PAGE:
Correction – Let’s Amend This Trademark: Part Five of Our Trademark Series

In our previous four articles (articles 1, 2, 3 and 4) in our trademark series, we discussed mandatory and optional filings for maintaining and protecting your marks, in order to avoid abandonment or cancellation.

The final segment of our trademark maintenance series provides guidance on corrections and amendments to trademark registrations.

Click here to read the entire article at

By William P. Smith




Your Trademark on Steroids – Making Your Trademark Registration Stronger

In our previous articles (part one, part two and part three), we discussed ways in which trademarks are maintained and protected through filings that are mandatory and which filings would result in abandonment or cancellation if not timely submitted.

There are also optional filings a trademark owner can take advantage of to optimize and secure its rights under a U.S. trademark registration. An Affidavit of Incontestability Under Section 15 is one such method. Once registered on the Principal Register, if a mark has been in continuous use for at least five consecutive years, the owner may submit a Declaration of Incontestability, also referred to as a Section 15 Declaration or Affidavit. Incontestability offers several advantages. Specifically, third parties can no longer challenge either registrant’s ownership of the trademark or the validity of the mark itself on the basis that it is merely descriptive of the goods or services or was improperly registered.

One may file a Section 15 Declaration any time after the five-year continuous use. While the Affidavit may be filed separately, it is commonly combined with the six-year Declaration of Continued Use under Section 8. The United States Patent and Trademark Office (“USPTO”) does not acknowledge a Section 15 Affidavit unless a use affidavit is pending or has been accepted. The USPTO confirms that the Section 15 filing is facially sufficient and then updates the registration record to reflect receipt of the Section 15 Declaration. It does not review Section 15 filings for substantive issues. Therefore, whether the registration is actually incontestable is determined only if the mark is challenged in a court or administrative proceeding before the Trademark Trial and Appeals Board (“TTAB”).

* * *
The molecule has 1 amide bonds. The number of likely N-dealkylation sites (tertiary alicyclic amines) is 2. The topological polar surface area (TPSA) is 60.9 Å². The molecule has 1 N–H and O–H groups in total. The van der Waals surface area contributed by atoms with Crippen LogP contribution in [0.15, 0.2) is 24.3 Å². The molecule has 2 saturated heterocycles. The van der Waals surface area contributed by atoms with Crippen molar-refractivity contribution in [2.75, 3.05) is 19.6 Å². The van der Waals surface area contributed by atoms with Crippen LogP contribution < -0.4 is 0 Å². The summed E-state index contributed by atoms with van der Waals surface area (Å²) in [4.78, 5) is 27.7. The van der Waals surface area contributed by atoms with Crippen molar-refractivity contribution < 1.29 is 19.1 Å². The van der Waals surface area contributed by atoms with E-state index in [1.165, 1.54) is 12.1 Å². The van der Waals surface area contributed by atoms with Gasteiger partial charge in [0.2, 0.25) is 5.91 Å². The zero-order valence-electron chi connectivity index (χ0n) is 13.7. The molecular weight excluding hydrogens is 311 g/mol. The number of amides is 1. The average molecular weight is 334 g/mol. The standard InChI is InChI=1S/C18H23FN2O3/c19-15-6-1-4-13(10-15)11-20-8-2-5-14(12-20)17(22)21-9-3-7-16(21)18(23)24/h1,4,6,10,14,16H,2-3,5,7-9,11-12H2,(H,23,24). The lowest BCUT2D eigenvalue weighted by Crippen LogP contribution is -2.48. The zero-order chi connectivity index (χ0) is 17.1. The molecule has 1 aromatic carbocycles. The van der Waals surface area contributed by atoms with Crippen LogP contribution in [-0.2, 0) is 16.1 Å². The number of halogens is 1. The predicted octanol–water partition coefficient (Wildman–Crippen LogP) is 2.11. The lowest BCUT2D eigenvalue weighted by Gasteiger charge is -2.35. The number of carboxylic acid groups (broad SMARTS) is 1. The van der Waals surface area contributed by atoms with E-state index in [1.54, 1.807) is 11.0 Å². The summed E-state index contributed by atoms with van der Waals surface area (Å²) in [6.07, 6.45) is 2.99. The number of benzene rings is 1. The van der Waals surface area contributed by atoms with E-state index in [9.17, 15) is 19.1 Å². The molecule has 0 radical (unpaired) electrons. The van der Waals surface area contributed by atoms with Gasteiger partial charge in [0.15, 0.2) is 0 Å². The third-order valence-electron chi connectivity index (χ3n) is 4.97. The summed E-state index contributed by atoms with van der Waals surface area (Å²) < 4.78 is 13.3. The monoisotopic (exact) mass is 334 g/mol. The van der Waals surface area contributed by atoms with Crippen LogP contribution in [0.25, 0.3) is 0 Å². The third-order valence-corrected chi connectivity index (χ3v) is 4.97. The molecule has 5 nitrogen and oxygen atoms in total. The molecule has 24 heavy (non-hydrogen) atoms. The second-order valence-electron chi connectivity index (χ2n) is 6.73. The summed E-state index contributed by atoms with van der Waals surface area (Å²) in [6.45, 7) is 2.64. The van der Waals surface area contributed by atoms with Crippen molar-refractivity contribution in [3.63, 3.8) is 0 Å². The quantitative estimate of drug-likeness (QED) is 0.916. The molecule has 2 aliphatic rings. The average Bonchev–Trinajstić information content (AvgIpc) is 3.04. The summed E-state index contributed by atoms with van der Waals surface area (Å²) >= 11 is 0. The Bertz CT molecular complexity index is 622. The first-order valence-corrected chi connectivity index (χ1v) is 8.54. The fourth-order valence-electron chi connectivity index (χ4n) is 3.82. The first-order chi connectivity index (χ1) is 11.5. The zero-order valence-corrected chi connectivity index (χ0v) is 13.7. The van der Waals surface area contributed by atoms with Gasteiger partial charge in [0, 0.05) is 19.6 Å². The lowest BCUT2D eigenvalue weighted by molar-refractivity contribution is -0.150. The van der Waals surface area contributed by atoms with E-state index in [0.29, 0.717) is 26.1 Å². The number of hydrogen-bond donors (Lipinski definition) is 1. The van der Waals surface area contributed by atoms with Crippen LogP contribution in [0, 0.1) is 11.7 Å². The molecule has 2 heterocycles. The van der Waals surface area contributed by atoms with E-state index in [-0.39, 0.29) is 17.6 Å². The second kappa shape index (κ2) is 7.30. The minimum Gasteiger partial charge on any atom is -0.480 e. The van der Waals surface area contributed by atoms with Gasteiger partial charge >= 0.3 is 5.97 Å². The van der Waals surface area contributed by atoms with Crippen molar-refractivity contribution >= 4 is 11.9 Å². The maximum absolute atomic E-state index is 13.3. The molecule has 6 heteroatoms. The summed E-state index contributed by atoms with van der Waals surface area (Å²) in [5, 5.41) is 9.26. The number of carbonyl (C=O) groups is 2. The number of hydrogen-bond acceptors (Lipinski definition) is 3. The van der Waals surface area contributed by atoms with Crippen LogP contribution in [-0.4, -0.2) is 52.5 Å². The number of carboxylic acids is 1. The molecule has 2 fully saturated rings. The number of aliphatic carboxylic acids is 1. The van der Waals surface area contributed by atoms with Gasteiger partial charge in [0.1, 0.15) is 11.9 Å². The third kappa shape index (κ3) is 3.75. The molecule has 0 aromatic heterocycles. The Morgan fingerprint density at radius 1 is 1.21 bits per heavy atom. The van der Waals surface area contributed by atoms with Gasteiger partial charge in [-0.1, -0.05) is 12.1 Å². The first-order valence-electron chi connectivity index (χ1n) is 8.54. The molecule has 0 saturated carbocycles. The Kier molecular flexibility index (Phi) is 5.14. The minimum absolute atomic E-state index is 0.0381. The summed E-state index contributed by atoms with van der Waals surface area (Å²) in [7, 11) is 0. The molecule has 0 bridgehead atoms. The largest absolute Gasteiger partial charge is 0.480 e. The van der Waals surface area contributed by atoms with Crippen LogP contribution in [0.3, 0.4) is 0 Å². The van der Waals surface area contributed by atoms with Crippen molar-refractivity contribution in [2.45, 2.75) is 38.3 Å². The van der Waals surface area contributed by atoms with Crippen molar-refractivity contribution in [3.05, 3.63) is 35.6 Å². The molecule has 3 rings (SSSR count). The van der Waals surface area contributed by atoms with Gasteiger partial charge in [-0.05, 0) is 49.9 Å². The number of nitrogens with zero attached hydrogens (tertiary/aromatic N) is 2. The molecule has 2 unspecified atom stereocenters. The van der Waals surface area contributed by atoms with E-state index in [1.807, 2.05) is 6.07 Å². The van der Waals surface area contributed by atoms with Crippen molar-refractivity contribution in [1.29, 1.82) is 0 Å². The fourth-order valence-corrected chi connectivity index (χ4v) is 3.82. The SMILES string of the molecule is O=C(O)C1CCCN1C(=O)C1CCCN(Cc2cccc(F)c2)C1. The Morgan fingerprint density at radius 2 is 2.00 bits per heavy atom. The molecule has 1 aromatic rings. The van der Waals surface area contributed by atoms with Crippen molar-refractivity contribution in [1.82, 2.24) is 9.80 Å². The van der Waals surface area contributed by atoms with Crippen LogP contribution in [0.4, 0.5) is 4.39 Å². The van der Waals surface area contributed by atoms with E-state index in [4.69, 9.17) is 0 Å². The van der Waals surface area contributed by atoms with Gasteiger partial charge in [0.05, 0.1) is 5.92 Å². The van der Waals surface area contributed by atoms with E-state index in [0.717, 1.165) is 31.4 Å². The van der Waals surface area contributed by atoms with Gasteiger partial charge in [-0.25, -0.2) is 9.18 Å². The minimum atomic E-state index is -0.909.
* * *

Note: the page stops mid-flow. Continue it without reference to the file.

The Section 15 Affidavit (or declaration) must be filed along with a filing fee (currently $200), and submitted by the owner of a trademark registration after the mark has been in continuous use in commerce for at least five consecutive years after the date of registration. It must specify the goods or services with which the registered mark has been in continuous use for at least five consecutive years after the date of registration. If some but not all of the associated goods qualify at the time of filing, the trademark owner can file more than one Section 15 Affidavit at different times to cover different goods or services, The declaration must state:

  1. The mark is still in use in connection with those goods or services,
  2. There has been no final decision adverse to the owner’s claim of ownership of the mark for the covered goods or services; and
  3. There is no proceeding involving these rights pending in the USPTO or in a court and not finally disposed of.

If you have any questions about trademark or patents, please feel free to contact us.

By William P. Smith


Protecting a Precious Asset- Your Trademarks (or Your Brands): Part Three in Our Trademark Series

In our last article, we explained trademark filings for showing continuous use of a mark.

This third article in our trademark series explains renewal applications and practical suggestions for the trademark owner to avoid losing trademark protection for its marks.

Click here to learn about when you must renew, how to renew and the evidence you must provide for renewals.

By William P. Smith